A vision of the future is here

THERE’S a buzz in the air at Rio Tinto with talk of remotely controlled mines, intelligent drills and driverless trains and trucks.

THERE’S a buzz in the air at Rio Tinto with talk of remotely controlled mines, intelligent drills and driverless trains and trucks.

Rio Tinto is changing the face of mining.

Like a declaration of war on inefficiency, production costs and skilled labour shortages its chief executive Tom Albanese has come out swinging with a bold new strategy to integrate and automate mining and transport in the Pilbara iron ore region.

His vision of the “mine of the future” aims to position the company in integrated and automated mining and transport in the Pilbara iron ore region, leading to greater efficiency, lower production costs and more attractive working conditions that will help Rio Tinto to recruit and retain staff in the highly competitive labour market.

The “mine of the future” program will provide opportunities for technology driven performance improvements to support Rio Tinto Iron Ore’s (RTIO) aggressive plans to take annual global iron ore production beyond 600 million tonnes.

The program includes: mine operations in the Pilbara to be controlled 1300 km away at a new centre in Perth; driverless trains to carry iron ore on most of the 1200 km of track; driverless ‘intelligent’ truck fleet; and remote control ‘intelligent’ drills.

Major components of the “mine of the future” are being commissioned in RTIO operations in 2008 and 2009 including establishing a Remote Operations Centre (ROC) in Perth to manage operations in the Pilbara mines hundreds of kilometres away. This allows operators overseeing RTIO mines and process plant facilities to be physically located in Perth, Western Australia.

Remote control “intelligent” trains, drills and trucks will be operational within RTIO during 2008.

Humans will no longer need to be hands on as all this equipment will be “autonomous” – able to make decisions on what to do based on their environment and interaction with other machines. Operators will oversee the equipment from the ROC.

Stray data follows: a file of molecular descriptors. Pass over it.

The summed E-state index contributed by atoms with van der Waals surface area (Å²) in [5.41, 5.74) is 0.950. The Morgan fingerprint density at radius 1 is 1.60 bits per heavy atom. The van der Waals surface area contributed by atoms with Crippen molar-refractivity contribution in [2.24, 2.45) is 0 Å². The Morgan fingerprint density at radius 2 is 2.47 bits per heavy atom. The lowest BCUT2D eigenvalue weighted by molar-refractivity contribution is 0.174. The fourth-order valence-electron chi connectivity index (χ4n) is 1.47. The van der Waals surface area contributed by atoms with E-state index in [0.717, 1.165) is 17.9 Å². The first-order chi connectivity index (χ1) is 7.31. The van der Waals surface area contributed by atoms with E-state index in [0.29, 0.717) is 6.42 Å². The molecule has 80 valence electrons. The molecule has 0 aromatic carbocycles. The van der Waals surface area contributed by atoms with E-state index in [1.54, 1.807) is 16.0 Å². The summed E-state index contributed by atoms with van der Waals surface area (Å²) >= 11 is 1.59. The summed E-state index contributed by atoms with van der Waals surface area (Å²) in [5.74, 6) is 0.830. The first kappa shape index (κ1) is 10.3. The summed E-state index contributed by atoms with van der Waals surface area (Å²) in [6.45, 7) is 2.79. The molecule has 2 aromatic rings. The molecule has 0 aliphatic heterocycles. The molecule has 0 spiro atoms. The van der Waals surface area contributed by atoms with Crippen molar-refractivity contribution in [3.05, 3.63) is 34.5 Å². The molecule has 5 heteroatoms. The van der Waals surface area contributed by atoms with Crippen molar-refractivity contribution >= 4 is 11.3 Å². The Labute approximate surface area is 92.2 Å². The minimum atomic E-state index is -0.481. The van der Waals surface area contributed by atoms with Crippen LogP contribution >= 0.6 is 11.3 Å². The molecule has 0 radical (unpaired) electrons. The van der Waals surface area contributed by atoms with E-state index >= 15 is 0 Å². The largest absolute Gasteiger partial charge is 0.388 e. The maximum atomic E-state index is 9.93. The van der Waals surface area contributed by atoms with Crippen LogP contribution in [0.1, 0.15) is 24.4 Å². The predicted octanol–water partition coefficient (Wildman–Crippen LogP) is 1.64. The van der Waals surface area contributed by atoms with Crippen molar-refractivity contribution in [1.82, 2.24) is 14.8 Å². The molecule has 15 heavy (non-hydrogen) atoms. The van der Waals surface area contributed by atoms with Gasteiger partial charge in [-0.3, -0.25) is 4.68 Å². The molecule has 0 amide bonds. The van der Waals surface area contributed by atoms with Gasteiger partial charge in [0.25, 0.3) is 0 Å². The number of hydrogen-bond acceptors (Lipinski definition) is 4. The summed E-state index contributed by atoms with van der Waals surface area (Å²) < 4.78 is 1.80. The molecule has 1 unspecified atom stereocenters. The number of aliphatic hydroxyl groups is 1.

The Remote Operations Centre (ROC) will be built for Rio Tinto near Perth’s domestic airport.

When completed in 2009, the ROC will house at least 320 employees who will work with Pilbara-based colleagues to oversee, operate and optimise the use of key assets and processes, including all mines, processing plants, the rail network, ports and power plants. Operational planning and scheduling functions will also be based in the ROC.

ROC-based management would oversee pit and plant control, as well as manage the most effective use of power distribution and support activity such as maintenance planning. Remote operation of RTIO mines and plant in the Pilbara has already been successfully trialled.

The centre will feature an operational control room, office block and supporting infrastructure, and allow for potential significant expansions beyond its initial scale.

Studies are being finalised on the application of Autonomous Train Operations technology in a heavy haul capacity and are expected to lead to significant efficiency benefits. Mainline trials conducted with the Western Australia Office of Rail Safety have progressed well and a decision on the next stage of the project is expected in mid-2008. Automated rail management is the first major operation scheduled to be run from the Remote Operations Centre.

Rio Tinto will also introduce into the Pilbara the industry-leading Komatsu Autonomous Haulage System, which will allow for a fleet of 320 tonne off-highway trucks to be operated without drivers.

The system will be commissioned before the end of 2008 and is expected to be more widely deployed in new and existing RTIO operations by 2010.

Rio Tinto is already using bespoke autonomous drill technology in the Pilbara to support the ‘mine of the future’ strategy.

Rio Tinto began work on defining building blocks for the ‘mine of the future’ over a decade ago and key components required for an integrated mine-to-port operating system are being assembled and tested by RTIO.

A number of key technologies have been introduced on a staged basis, beginning in 2006 with the development of autonomous drilling rigs for the Pilbara. In early 2007, Rio Tinto established and funded on a long term basis the Rio Tinto Centre for Mine Automation in partnership with The University of Sydney. Under this partnership Rio Tinto has secured exclusive access to world renowned robotics experts dedicated to addressing Rio Tinto’s “mine of the future” opportunities.

This year RTIO will start running extensive trials at dedicated mine test site.

Trials will combine the world leading Komatsu Autonomous Driverless Haulage System with a range of other advanced remote control and autonomous technologies in order to provide an industrial scale proving ground and template.

Experience gained by the business will allow for further deployments in the Pilbara in 2010 and will also have application at other Rio Tinto mining operations.

Rio Tinto has at least a three year start on the rest of the industry, which has focused on discrete technologies rather than modernising the whole mine-to-port operation.

Its aim to be a global leader in fully integrated, automated operations is commendable.

It will allow for more efficient operations and directly confront the escalating costs associated with basing employees at remote sites, giving them a competitive advantage as an employer along the way.

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